• Degrees of freedom are n-1, where n = number of data points (assumes mean and variance are estimated from data).
  • This table assumes two-tailed distribution of area.
example 2
Example 2
  • Five data points with sample mean and standard deviation of 713.6 and 107.8, respectively.
  • The estimated population mean and 95% confidence interval is (from previous table ta = 2.77645):

Example 3: Comparing Averages

Day 1:

Day 2:

What is your confidence that mx≠my?

99% confident different

1% confident same



Error Propagation: Multiple Variables

Obtain value (i.e. from model) using multiple input variables.

What is the uncertainty of your value?

Each input variable has its own error

Example: How much ice cream do you buy for

the AIChE event? Ice cream = f (time of day, tests, …)

Example: You take measurements of r, A, v

to determine m = rAv. What is the

range of m and its associated uncertainty?


Value and Uncertainty

  • Values are used to make decisions by managers — uncertainty of a value must be specified
  • Ethics and societal impact of values are important
  • How do you determine the uncertainty of a value?
  • Sources of uncertainty:
    • Estimation- we guess!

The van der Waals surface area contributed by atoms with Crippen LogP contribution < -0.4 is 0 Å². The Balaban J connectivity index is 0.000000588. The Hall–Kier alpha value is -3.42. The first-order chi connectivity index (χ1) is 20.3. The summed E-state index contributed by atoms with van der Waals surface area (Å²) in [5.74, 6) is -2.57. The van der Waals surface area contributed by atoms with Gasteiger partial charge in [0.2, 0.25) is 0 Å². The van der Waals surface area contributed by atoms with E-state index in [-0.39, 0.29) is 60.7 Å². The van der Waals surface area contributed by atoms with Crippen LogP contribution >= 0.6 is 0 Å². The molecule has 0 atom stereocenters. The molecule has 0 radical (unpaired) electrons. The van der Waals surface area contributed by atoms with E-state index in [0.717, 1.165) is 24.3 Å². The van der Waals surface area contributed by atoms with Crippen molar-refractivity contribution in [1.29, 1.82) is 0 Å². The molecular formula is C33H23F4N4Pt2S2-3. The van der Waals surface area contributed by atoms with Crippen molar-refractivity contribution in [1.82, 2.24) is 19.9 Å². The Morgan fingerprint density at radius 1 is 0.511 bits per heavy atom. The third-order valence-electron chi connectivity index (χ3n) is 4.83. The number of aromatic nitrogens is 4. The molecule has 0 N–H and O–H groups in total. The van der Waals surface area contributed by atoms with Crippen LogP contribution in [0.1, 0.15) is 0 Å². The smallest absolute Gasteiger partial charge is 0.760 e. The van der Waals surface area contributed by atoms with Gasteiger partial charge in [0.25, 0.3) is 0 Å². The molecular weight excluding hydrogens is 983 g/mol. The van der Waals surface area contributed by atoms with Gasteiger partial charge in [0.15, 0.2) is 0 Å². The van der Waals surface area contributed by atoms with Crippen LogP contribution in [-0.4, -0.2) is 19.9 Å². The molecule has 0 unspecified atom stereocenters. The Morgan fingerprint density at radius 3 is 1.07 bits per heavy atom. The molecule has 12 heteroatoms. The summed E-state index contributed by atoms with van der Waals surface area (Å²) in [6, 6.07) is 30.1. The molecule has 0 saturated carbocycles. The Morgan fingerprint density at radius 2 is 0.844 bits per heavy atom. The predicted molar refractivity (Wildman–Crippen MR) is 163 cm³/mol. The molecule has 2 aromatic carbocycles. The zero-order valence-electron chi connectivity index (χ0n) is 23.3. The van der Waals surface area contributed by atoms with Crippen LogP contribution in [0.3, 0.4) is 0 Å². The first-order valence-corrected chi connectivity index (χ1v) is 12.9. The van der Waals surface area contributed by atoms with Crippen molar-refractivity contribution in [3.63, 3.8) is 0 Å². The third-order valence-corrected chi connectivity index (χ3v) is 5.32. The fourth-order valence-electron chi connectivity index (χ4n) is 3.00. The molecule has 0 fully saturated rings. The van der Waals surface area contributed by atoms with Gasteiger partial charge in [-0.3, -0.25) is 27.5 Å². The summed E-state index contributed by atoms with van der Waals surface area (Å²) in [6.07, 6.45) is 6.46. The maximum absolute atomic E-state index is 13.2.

• Discrimination- device accuracy (single data point)
    • Calibration- may not be exact (error of curve fit)
    • Technique- i.e. measure ID rather than OD
    • Constants and data- not always exact!
    • Noise- which reading do we take?
    • Model and equations- i.e. ideal gas law vs real gas
    • Humans- transposing, …

Estimates of Error (d) for Input Variable

(Methods or rules)

  • Measured variable (as we just did): measure multiple times; obtain s;
  • d≈ 2.57s (t chart shows > 2.57s for 99% confidence
  • e.g. s = 2.3 ºC for thermocouple, d= 5.8 ºC2.Tabulated variable:d ≈ 2.57 times last reported significant digit (e.g. r = 1.0 g/ml at 0º C, d = 0.257 g/ml)

Estimates of Error (d) for Variable

  • Manufacturer specs: use given accuracy data (ex. Pump is ± 1 ml/min, d = 1 ml/min)
  • Variable from regression (i.e. calibration curve):d≈ standard error (e.g. Velocity from equation with std error = 2 m/s )
  • Judgment for a variable: use judgment for d (e.g. graph gives pressure to ± 1 psi, d= 1 psi)

Calculating Maximum or Probable Error

  • Maximum error can be calculated as shown previously:
    • Brute force method
    • Differential method
  • Probable error is more realistic – positive and negative errors can lower the error. You need standard deviations (s or s) to calculate probable error (PE) (i.e. see previous example). PE =d= 2.57 s

Ψ = y ± 1.96 SQRT(s2y) 95%

Ψ = y ± 2.57 SQRT(s2y) 99%


Calculating Maximum (Worst) Error

1.Brute force method: substitute upper and lower limits of all x’s into function to get max and min values of y. Range of y (Ψ ) is between ymin and ymax.

2.Differential method: from a given model

y = f(a,b,c…, x1,x2,x3,…)

Exact constants

Independent variables

Range of y (Ψ) = y ± dy


Example 4: Differential method

m = rA v

y x1 x2 x3

x1 = r= 2.0 g/cm3 (table)

x2 = A = 3.4 cm2 (measured avg)

x3 = v = 2 cm/s (calibration)

d1 = 0.257 g/cm3 (Rule 2)

d2 = 0.2 cm2 (Rule 1)

d3 = 0.1 cm/s (Rule 4)

Ψ = 13.6 ± 3.2 g/s

y = (2.0)(3.4)(2) = 13.6 g/s

dy = (6.8)(0.257)+(4.0)(0.2)+(6.8)(0.1) = 3.2 g/s

Which product term contributes the most to uncertainty?

This method works only if errors are symmetrical